Fly fishermen are constantly breaking new ground in search for the next big adventure. Not long ago – to most fly fishermen at least, Greenland was this huge, white, and obscure island at the top of their world map poster – unchartered territory. It still is to a certain extent. But for a growing number of travellers, it’s the next dream destination.
On every tide, every single day, throughout the short season from July to September, fresh fish will enter the river. Sometimes in small groups, but more often in big schools. Through gin clear water, you see them moving across the shallow parts of the river. Further upstream, you will find them resting in some of the deeper pools and lies: These heavily built arctic char that have left behind the salty realm out to sea, where they have been gorging themselves on shrimp and fish. Now, they suddenly find themselves immersed in oxygen-rich freshwater, ready for some imminent fishy business that will secure yet another generation of these magnificent creatures.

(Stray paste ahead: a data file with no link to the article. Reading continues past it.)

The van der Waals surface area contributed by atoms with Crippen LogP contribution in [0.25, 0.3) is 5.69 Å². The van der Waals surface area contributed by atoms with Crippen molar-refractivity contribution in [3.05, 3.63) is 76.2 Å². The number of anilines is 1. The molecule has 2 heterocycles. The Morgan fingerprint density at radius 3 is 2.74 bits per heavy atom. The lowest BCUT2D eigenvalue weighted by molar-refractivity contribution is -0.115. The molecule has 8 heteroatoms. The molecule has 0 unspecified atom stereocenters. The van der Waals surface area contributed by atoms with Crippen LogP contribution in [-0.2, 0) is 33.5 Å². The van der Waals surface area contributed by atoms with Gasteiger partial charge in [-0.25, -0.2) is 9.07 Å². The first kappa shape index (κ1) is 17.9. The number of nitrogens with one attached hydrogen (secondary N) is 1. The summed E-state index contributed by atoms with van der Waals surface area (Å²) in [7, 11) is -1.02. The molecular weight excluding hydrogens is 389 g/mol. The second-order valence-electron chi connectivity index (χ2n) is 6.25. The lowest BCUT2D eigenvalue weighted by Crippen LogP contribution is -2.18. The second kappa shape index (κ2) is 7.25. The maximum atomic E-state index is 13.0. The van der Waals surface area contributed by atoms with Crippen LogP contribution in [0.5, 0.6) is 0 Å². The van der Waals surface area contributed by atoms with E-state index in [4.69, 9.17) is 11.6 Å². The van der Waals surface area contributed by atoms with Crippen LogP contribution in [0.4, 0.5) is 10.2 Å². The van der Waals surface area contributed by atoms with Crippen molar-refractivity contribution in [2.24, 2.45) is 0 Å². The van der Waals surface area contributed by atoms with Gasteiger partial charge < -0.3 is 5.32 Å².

We have all heard stories of the good-old days: The Newfoundland salmon stocks in the fifties, when Lee Wulff was swinging his dry flies across pools full of fish. The tarpon migration in the Florida Keys that was ten to twenty times bigger than it is today. The Norwegian salmon rivers in their prime, bursting with chrome fish. The list is endless.
I was recently on a remote river in Greenland, swinging a fly across a neck that held at least fifty big sea-run arctic char and, even though the fish weren’t always easy to fool, I felt extremely privileged to be fishing in a part of the world that was still unaffected by man.
Greenland is still – to a large extent, untouched and pristine. Here, yesterday is now!
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